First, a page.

No, I would say to -- we're pretty generous in terms of how we categorize C&I. If you notice, we talked in our prepared remarks about $250 million worth of commercial real estate loans go into the secondary market. A lot of that's showing up in the C&I classification line item because of the way we categorize things. The C&I line usage actually was up a little bit during the third quarter. And net loan balances in the C&I, it was actually up a little bit in July and August, a couple of million dollars. So it's those C&I loans that we categorize as more commercial real estate based upon percentage of ownership and things like that, but it's really the commercial real estate loans going to the secondary market or properties just being sold out, right, because of the cap rates. That's what's driving that number as opposed to maybe some of our peers would categorize C&I, primarily as lines of credit and equipment loans, and owner-occupied and stuff like that.

So, we're going to look at that for future reporting periods, but that's really the commercial real estate that's going to the secondary market, showing up in that number.

Brody Preston -- Stephens, Inc. -- Analyst

Okay, great. And then, the core loan yields are actually holding up fairly well, but when I look at the roll on/roll off delta that you guys provide on the commercial side, it's about 60 basis points. So, how do you see core loan yields kind of trending for the book yields going forward? And how are kind of new origination yields during the month of October coming on, just given the leg up in the 10-year and the belly of the curve?

Todd F. Clossin -- President and Chief Executive Officer

Sure, sure. Bob, I'll pass that to you.

Robert H. Young -- Senior Executive Vice President, Chief Financial Officer

Yeah, sorry. Just wanted to get off mute there. At this point that 60 basis points as you referenced, I think is going to be lower than that. We've already seen a pretty significant leg down in terms of repricing. And while we do have a lot of loans, as I've indicated in the past, that have floor rates and so, there is some opportunity there for subject -- for repricing as well as renegotiation of some of those rates. I do believe that 60 basis points delta will come down for two reasons. One, what's repricing in the portfolio is at a lower rate, number one. And number two, as you pointed out, Brody, new loans are going on here in the fourth quarter at slightly higher rates. So that number that's in the PowerPoint is a combination of new loan pricing as well as loans repricing in the existing portfolio. And if you have something repricing at 2.50% over LIBOR or the new SOFR spread, then you are going to get something less than 3% that relative to new loan pricings, our target remains between 3% and 3.25% for new loans.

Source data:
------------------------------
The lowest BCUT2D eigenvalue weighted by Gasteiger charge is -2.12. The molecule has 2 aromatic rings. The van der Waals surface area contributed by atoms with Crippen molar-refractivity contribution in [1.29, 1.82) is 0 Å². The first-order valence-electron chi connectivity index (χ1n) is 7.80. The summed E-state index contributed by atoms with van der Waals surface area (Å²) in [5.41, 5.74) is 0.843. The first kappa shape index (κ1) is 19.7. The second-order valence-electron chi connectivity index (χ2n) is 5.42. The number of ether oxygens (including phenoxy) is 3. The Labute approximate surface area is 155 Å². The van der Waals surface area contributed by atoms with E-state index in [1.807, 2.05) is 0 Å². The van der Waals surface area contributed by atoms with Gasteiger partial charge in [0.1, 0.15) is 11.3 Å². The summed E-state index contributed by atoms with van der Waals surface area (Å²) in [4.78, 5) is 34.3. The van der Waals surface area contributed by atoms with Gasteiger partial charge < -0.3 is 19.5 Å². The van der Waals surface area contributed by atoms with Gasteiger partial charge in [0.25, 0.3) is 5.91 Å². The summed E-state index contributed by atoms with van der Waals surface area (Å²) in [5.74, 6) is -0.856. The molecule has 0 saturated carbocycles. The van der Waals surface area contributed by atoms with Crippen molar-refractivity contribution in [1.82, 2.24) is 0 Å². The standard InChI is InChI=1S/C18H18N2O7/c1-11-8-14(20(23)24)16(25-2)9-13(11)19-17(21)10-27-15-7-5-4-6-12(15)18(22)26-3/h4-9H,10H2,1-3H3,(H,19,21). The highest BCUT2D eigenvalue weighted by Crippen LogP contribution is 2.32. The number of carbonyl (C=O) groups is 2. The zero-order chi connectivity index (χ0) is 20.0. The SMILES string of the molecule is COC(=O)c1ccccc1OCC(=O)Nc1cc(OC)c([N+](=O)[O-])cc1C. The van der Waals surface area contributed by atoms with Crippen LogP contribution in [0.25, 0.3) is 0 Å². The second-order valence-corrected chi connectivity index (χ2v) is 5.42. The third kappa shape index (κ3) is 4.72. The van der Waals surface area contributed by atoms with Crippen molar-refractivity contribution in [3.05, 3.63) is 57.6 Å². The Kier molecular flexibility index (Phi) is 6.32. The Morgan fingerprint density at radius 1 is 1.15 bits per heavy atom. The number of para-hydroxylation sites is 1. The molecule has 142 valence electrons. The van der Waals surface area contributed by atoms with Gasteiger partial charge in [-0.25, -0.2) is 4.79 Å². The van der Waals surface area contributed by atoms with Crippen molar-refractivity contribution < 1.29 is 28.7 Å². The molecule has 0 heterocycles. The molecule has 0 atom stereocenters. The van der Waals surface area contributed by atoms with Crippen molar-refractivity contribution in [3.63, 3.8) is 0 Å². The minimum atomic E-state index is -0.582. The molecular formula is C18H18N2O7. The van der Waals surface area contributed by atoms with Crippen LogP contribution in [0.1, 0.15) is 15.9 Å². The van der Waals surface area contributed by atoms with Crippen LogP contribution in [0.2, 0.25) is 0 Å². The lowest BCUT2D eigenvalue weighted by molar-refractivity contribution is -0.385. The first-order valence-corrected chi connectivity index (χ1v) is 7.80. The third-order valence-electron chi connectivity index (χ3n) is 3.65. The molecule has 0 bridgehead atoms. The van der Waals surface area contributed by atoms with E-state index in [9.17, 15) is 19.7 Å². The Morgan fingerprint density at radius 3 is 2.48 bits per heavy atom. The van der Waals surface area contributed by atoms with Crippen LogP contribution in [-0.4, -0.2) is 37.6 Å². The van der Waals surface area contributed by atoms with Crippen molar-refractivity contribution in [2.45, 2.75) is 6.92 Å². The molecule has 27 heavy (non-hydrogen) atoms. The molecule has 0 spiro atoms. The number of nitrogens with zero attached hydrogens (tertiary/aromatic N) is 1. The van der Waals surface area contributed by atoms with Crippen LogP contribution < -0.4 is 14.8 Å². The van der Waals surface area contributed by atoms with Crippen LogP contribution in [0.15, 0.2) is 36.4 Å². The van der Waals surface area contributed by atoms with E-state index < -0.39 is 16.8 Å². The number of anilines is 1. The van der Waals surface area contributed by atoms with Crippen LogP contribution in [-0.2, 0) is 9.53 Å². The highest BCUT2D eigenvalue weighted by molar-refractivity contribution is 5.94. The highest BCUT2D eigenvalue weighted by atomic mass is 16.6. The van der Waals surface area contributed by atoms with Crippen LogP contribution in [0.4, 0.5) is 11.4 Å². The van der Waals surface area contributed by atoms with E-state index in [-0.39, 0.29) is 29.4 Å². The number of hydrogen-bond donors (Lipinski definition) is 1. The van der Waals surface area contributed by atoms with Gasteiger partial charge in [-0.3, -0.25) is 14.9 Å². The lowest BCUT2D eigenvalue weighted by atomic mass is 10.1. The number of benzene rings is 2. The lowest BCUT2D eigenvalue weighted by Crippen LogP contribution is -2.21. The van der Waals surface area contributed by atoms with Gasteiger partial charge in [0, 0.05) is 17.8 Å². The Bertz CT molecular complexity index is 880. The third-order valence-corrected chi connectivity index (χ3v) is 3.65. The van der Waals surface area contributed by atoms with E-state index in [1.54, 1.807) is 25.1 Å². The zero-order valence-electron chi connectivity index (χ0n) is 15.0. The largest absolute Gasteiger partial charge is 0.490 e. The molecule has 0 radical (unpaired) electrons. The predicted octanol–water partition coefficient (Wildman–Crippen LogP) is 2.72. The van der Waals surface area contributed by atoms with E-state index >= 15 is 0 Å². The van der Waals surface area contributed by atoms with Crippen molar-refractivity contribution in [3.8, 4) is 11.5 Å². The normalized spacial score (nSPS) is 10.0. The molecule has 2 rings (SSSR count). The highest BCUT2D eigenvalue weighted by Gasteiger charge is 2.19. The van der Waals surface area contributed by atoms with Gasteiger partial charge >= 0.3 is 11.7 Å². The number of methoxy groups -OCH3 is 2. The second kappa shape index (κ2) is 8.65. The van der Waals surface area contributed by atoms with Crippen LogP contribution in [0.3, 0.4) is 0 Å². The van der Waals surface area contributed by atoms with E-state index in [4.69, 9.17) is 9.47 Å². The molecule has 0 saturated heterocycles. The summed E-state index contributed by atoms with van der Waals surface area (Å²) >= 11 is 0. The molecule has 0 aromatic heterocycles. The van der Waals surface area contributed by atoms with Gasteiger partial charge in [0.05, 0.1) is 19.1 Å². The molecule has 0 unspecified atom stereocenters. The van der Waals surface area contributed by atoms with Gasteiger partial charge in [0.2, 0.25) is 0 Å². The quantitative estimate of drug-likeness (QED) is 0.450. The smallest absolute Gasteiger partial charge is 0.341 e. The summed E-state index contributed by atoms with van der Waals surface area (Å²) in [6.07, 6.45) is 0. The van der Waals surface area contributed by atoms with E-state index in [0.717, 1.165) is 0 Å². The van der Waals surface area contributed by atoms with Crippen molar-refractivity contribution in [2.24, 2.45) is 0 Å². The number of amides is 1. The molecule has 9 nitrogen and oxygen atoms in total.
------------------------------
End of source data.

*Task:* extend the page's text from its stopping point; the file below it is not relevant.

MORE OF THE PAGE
Brody Preston -- Stephens, Inc. -- Analyst

Got it. And if I could just sneak one more in before I hop back into the queue. The -- you referenced how well you've taken down the FHLB borrowings, Bob, the 200 [Phonetic] or so that you have remaining, what is the maturity schedule like? And would you look to get rid of the rest of the horse moving [Phonetic]?

Robert H. Young -- Senior Executive Vice President, Chief Financial Officer

There really isn't that much for us to do in early redemption. I do note that we have the Old Line sub-debt coming off I think between that and the Old YCB sub-debt that we paid off in September. Those are two critical payoffs. So, relatively expensive debt. They had repriced in the 460 [Phonetic] area, 470 [Phonetic]. So that certainly will be helpful going forward. But in terms of the Federal Home Loan Bank borrowings, there's another $25 million in the fourth quarter. And there's about $125 million in all of 2022. And then, just some residual borrowings that reprice in '23. So not much after '22.